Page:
End of the Digital Free for All--Time to Pay Up
Life + Money

End of the Digital Free for All--Time to Pay Up

iStockphoto / TFT

Who doesn’t like getting something for nothing?

A few years ago, after the “free movement” took hold, consumers joyfully devoured all their favorite entertainment gratis and guilt-free. In the Wild West of the web, companies were told that they should give away content, music, movies, everything for nothing while a massive audience would build and advertisers would follow.

Companies waited for the windfall. Years later, it turns out, they’re still waiting.

Most experts credit the birth of the free movement to a Silicon Valley hacker convention in 1984 where technology visionary Steward Brand coined the phrase “information wants to be free.” The movement grew with a push for free software like Linux in the 1990s, and later with user-generated online communities like Wikipedia and YouTube.  In 2009 Wired magazine's Editor in Chief, Chris Anderson, published Free: The Future of a Radical Price and touted the idea as a long-tail business model. His theory was that as the costs of producing and dispersing creative content falls, giving away most of your product for free becomes a profitable marketing tool. “In the digital realm you can try to keep Free at bay with laws and locks, but eventually the force of gravity will win,” he wrote. Free also meant widespread pirating through companies like Napster and LimeWire.

Suddenly, “free” was a way of life. Traditional business models faced a troubling dilemma: start giving things away or else be obliterated. The race to the bottom for prices had finally hit bottom. At $0.00, there was no where left to go. Newspapers starting posting their content online and stripping away pay walls, companies like Hulu and Pandora cropped up to provide free music and TV shows, Radiohead released a name-your-own-price record, and many others jumped on the free bandwagon. For a few, like Arianna Huffington’s news and blog site, The Huffington Post, it worked better than anyone could have anticipated. In February 2011, AOL acquired the site for $315 million.

But today, more and more companies are realizing it’s lonely at the bottom, and “free” isn’t all that it’s cracked up to be. Author Robert Levine recently published Free Ride: How Digital Parasites are Destroying the Culture Business, and How the Culture Business Can Fight Back, that criticizes the free phenomenon. “Online, we’ve seen a breakdown of the market for information and entertainment,” he says. “Giving things away for free isn’t working.”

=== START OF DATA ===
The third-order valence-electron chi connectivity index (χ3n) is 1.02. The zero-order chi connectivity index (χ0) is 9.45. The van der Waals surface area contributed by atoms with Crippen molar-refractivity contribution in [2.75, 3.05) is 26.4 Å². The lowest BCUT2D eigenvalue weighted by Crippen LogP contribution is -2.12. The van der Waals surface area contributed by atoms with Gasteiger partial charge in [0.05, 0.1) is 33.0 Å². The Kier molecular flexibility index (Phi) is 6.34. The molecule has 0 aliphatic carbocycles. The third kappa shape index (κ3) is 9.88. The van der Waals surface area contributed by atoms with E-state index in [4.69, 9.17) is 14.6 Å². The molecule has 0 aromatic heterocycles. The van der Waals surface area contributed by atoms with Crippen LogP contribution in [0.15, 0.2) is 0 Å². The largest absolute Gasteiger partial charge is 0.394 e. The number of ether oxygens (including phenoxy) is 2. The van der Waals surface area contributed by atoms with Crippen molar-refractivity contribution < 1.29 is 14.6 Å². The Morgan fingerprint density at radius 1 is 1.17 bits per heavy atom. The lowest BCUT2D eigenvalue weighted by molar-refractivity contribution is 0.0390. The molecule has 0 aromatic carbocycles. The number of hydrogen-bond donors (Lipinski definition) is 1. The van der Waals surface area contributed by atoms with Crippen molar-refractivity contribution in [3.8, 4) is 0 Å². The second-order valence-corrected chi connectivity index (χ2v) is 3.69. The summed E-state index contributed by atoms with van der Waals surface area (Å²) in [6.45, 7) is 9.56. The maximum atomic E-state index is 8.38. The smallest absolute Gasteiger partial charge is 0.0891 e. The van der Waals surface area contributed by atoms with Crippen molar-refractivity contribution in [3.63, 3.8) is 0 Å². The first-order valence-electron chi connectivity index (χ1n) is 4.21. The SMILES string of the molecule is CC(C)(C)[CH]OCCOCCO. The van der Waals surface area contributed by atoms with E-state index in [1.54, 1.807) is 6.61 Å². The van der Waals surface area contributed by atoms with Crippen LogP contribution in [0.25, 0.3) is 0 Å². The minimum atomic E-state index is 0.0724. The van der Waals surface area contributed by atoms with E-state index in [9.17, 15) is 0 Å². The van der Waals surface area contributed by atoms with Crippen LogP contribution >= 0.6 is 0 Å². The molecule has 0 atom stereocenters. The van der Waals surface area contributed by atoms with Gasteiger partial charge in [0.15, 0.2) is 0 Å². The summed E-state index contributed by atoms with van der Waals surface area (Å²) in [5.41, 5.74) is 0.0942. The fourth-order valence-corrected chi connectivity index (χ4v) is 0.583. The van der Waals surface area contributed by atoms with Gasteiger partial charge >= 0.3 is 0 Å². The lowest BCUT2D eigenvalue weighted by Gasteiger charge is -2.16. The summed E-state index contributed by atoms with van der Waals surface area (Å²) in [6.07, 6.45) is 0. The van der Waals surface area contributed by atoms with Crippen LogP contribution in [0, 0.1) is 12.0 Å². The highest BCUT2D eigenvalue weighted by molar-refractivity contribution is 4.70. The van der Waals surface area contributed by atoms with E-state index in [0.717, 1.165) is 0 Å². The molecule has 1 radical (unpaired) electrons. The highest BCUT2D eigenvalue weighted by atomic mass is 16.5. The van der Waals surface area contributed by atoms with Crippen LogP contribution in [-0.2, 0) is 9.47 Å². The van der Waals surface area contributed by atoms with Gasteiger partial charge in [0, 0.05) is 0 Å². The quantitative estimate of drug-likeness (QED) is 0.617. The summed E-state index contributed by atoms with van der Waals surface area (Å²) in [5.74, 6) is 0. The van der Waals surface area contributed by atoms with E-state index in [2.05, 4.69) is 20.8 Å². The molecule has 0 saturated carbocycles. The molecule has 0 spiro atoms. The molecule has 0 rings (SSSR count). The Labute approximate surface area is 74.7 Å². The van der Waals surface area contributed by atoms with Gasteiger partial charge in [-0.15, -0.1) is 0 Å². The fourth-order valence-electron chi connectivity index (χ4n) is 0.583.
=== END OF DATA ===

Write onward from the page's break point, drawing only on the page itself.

This is partly because giving something away for free usually means exploiting someone else. A study by tech consulting agency Envisional and NBC Universal found that nearly a quarter of global Internet traffic consists of pirated content. Part of The Huffington Post’s runaway success was its use of some 9,000 unpaid bloggers. Just one month after the AOL deal, thousands of Huffington’s uncompensated writers and bloggers went on strike and slapped the company with a multimillion dollar lawsuit. “The information that wants to be free is almost always the information that belongs to someone else,” writes Levine. Many companies that took the high route quickly went under. One by one, newspapers like The Rocky Mountain News, The Seattle Post-Intelligencer and Ann Arbor News in Michigan, folded.

But others have fought back. In a shocking move last March, The New York Times announced it had had enough of the free-for-all, and introduced a pay wall. Even more shocking? It seems to be working. The company turned a $15.7 million profit last quarter and currently has 320,000 paid digital subscribers. Two papers that ignored the idea of completely free content: The Wall Street Journal and the Financial Times, are outperforming many of their competitors.

Companies that capitalized on free, user-generated content, or what seemed to be a never-ending stream of unpaid writers seeking a platform, are starting to see that stream become only a trickle. Wikipedia, on the forefront of the free movement and an often-cited model, saw its regular unpaid contributors peak in March 2007 and decline by a third by January 2011. Fewer and fewer new contributors join each month, and growth in the number of articles and edits has plateaued.

What’s more, the companies that started out giving away ad-supported content for free, are realizing that when customers are given the option of an advertisement-free product for a modest price, a surprising number are willing to pay. Music-streaming site Pandora’s paid subscribers have jumped 139 percent year-over-year. Hulu, the popular video-streaming site, which launched a paying option in late 2010, reached over one million paying subscribers in September, less than a year later. Another music-streaming service Spotify, which launched in 2008, currently has over 1.6 million paid subscribers.

Still, there are some signs of life left in the free-content model. Business Insider, which launched in February 2009, pays their 25-plus writers and editors a livable salary (including benefits and bonuses) and gives all their content away for free to some 8 million monthly readers. In 2010, they became profitable. That’s only $2,127 of profits, but still, it’s something. The jury is out on whether the free or paid model --or some hybrid of both -- will really help the bottom lines of companies that have to answer to shareholders and investors.

The thing that seems to be breaking the free model is convenience. Turns out, people care less about rock-bottom prices, and would rather have their music, movies and news at their fingertips, all the time, without long lines, frustrating downloads, viruses, delayed streaming, or a trip to the mailbox, proving that there might be one thing consumers value more than free content – their free time.